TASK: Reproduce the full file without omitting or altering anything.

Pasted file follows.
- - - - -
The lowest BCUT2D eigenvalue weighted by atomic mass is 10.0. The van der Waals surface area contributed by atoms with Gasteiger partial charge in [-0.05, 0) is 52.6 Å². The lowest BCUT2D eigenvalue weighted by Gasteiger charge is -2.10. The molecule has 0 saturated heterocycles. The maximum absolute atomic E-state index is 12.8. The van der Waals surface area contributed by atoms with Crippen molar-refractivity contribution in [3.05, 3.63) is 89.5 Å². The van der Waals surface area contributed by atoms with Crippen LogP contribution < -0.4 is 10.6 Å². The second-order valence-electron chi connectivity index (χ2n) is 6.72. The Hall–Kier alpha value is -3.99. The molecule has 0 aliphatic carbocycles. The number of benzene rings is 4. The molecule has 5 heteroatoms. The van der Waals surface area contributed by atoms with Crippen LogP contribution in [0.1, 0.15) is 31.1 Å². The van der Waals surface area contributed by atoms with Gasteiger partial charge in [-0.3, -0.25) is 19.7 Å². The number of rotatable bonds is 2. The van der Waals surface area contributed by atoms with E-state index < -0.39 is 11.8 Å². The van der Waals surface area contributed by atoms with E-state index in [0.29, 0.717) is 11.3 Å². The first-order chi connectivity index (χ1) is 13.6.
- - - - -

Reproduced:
The lowest BCUT2D eigenvalue weighted by atomic mass is 10.0. The van der Waals surface area contributed by atoms with Gasteiger partial charge in [-0.05, 0) is 52.6 Å². The lowest BCUT2D eigenvalue weighted by Gasteiger charge is -2.10. The molecule has 0 saturated heterocycles. The maximum absolute atomic E-state index is 12.8. The van der Waals surface area contributed by atoms with Crippen molar-refractivity contribution in [3.05, 3.63) is 89.5 Å². The van der Waals surface area contributed by atoms with Crippen LogP contribution < -0.4 is 10.6 Å². The second-order valence-electron chi connectivity index (χ2n) is 6.72. The Hall–Kier alpha value is -3.99. The molecule has 0 aliphatic carbocycles. The number of benzene rings is 4. The molecule has 5 heteroatoms. The van der Waals surface area contributed by atoms with Crippen LogP contribution in [0.1, 0.15) is 31.1 Å². The van der Waals surface area contributed by atoms with Gasteiger partial charge in [-0.3, -0.25) is 19.7 Å². The number of rotatable bonds is 2. The van der Waals surface area contributed by atoms with E-state index < -0.39 is 11.8 Å². The van der Waals surface area contributed by atoms with E-state index in [0.29, 0.717) is 11.3 Å². The first-order chi connectivity index (χ1) is 13.6.